16. 15. 31. Eddie B. Ellis Jr. went to jail at 16 for manslaughter and served 15 years behind bars before coming out at the age of 31. During that time, Ellis spent most of his years in solitary confinement, with six years in the ADX Supermax in Florence, Colorado. As one of the formerly incarcerated panelists during Rep. Danny Davis’ Reentry Forum, the native Washingtonian made sure to “keep it 100.”
“They say most of us who come home will never be successful, never make it, never be right again in life. But I’m here to prove them wrong,” Ellis said.
While many reentry programs advocate job-training opportunities during incarceration, little discussion is given to an individual’s skill set. So when Ellis was introduced to banking, it didn’t stick: “I didn’t have any money, so I had no use for banking skills.”
What he did have is a dedication to stay out of prison, and for Ellis, that proved the best reentry strategy. By putting himself first, he said that he knew what he had to do: “There was nothing my mother could do, a program could do, nobody could do if my mind wasn’t made up.”
After being released, Ellis in 2009 started the nonprofit One by 1 to equip ex-offenders with the tools they need to be successful in light of the challenges they will face after incarceration. The organization also conducts youth outreach in an effort to prevent incarceration. Programs include healthy kids, anti-bullying and violence alternatives workshops. One by 1 provides reentry support resources as well.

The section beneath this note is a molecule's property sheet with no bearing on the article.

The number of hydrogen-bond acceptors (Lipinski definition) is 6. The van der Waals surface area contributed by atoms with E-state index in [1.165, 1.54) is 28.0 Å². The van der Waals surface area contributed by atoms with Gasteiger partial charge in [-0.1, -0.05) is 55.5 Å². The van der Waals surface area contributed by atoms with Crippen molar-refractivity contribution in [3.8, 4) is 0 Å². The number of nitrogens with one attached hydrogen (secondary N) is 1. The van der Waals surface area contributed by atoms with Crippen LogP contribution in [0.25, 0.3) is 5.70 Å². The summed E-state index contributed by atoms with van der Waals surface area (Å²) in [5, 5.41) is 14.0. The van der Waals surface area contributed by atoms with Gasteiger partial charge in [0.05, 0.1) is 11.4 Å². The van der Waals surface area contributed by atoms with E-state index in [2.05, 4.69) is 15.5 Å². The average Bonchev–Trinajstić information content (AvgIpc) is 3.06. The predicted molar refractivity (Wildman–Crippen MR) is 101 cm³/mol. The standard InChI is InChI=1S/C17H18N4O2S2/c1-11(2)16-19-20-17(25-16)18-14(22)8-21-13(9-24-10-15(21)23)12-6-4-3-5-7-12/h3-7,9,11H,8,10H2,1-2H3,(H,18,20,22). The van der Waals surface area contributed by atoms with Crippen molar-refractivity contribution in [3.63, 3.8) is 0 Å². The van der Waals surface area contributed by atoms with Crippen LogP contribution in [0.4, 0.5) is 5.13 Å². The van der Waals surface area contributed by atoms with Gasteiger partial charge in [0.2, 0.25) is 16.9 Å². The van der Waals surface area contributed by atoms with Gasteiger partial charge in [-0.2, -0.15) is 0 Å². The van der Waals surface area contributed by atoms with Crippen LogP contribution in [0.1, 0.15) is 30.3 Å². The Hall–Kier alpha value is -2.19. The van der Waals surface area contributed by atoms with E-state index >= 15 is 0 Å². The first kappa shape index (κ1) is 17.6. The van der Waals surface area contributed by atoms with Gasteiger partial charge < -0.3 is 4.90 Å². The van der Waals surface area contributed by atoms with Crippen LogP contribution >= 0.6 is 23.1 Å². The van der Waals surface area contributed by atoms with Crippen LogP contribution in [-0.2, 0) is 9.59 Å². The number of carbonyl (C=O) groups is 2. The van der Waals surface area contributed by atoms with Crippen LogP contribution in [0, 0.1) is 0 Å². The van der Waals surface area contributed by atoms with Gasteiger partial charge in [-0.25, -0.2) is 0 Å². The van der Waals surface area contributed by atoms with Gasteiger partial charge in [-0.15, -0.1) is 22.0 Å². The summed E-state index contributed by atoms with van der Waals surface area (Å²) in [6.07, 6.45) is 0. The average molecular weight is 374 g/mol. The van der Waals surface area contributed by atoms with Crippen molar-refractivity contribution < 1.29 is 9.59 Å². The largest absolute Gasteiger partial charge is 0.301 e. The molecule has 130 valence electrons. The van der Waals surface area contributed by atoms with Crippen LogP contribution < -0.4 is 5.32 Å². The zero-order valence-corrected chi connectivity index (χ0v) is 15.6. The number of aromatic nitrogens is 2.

Ellis started building relationships to help him successfully reconnect to his community – and himself. He reached out to his probation officer and got a doctor to address the emotional impact of incarceration – because where “a lot of people are failing is mental health.”
It was his probation officer who one day took his lunch break to show Ellis how to use the Metrorail system, a foreign concept after being locked up so long. “I caught cabs everywhere because I didn’t know how to get [around] in my own city,” he recalled. To this day, Ellis said he remains in touch with his therapist, counselor and others who helped and believed in him when no one else did.
“We can’t do it alone,” said Ellis, admitting that shadows of his former life remain (he still eats breakfast, dinner and lunch in his room). “If we make people who are coming out of the system more involved, they will feel more empowered.”